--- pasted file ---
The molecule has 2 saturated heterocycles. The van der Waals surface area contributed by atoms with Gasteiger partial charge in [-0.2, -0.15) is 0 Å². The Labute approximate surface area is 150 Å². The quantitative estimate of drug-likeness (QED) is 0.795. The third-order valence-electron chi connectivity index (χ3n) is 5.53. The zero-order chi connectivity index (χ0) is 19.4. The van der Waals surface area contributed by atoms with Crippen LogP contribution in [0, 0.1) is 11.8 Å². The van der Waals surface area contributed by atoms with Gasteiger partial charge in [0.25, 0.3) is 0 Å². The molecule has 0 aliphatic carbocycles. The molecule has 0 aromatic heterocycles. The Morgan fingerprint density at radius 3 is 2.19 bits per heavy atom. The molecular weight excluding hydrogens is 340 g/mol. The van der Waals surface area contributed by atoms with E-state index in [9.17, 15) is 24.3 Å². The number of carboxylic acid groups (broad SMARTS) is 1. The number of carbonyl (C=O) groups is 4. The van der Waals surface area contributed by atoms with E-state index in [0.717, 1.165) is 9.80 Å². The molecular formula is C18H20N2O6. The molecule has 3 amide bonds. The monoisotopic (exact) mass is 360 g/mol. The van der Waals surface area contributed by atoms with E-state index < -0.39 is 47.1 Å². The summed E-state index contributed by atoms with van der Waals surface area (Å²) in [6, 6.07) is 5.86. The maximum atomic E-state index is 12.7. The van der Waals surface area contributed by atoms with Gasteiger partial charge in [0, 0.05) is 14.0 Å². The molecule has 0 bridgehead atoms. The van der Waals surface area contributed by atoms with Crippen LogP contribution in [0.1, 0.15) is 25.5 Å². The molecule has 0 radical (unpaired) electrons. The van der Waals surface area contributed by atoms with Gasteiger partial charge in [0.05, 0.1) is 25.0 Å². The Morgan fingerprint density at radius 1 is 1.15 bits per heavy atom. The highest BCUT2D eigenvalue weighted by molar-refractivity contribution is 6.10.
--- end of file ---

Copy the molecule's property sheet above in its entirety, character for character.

The molecule has 2 saturated heterocycles. The van der Waals surface area contributed by atoms with Gasteiger partial charge in [-0.2, -0.15) is 0 Å². The Labute approximate surface area is 150 Å². The quantitative estimate of drug-likeness (QED) is 0.795. The third-order valence-electron chi connectivity index (χ3n) is 5.53. The zero-order chi connectivity index (χ0) is 19.4. The van der Waals surface area contributed by atoms with Crippen LogP contribution in [0, 0.1) is 11.8 Å². The van der Waals surface area contributed by atoms with Gasteiger partial charge in [0.25, 0.3) is 0 Å². The molecule has 0 aliphatic carbocycles. The molecule has 0 aromatic heterocycles. The Morgan fingerprint density at radius 3 is 2.19 bits per heavy atom. The molecular weight excluding hydrogens is 340 g/mol. The van der Waals surface area contributed by atoms with E-state index in [9.17, 15) is 24.3 Å². The number of carboxylic acid groups (broad SMARTS) is 1. The number of carbonyl (C=O) groups is 4. The van der Waals surface area contributed by atoms with E-state index in [0.717, 1.165) is 9.80 Å². The molecular formula is C18H20N2O6. The molecule has 3 amide bonds. The monoisotopic (exact) mass is 360 g/mol. The van der Waals surface area contributed by atoms with E-state index < -0.39 is 47.1 Å². The summed E-state index contributed by atoms with van der Waals surface area (Å²) in [6, 6.07) is 5.86. The maximum atomic E-state index is 12.7. The van der Waals surface area contributed by atoms with Gasteiger partial charge in [0, 0.05) is 14.0 Å². The molecule has 0 bridgehead atoms. The van der Waals surface area contributed by atoms with Crippen LogP contribution in [0.1, 0.15) is 25.5 Å². The molecule has 0 radical (unpaired) electrons. The van der Waals surface area contributed by atoms with Gasteiger partial charge in [0.05, 0.1) is 25.0 Å². The Morgan fingerprint density at radius 1 is 1.15 bits per heavy atom. The highest BCUT2D eigenvalue weighted by molar-refractivity contribution is 6.10.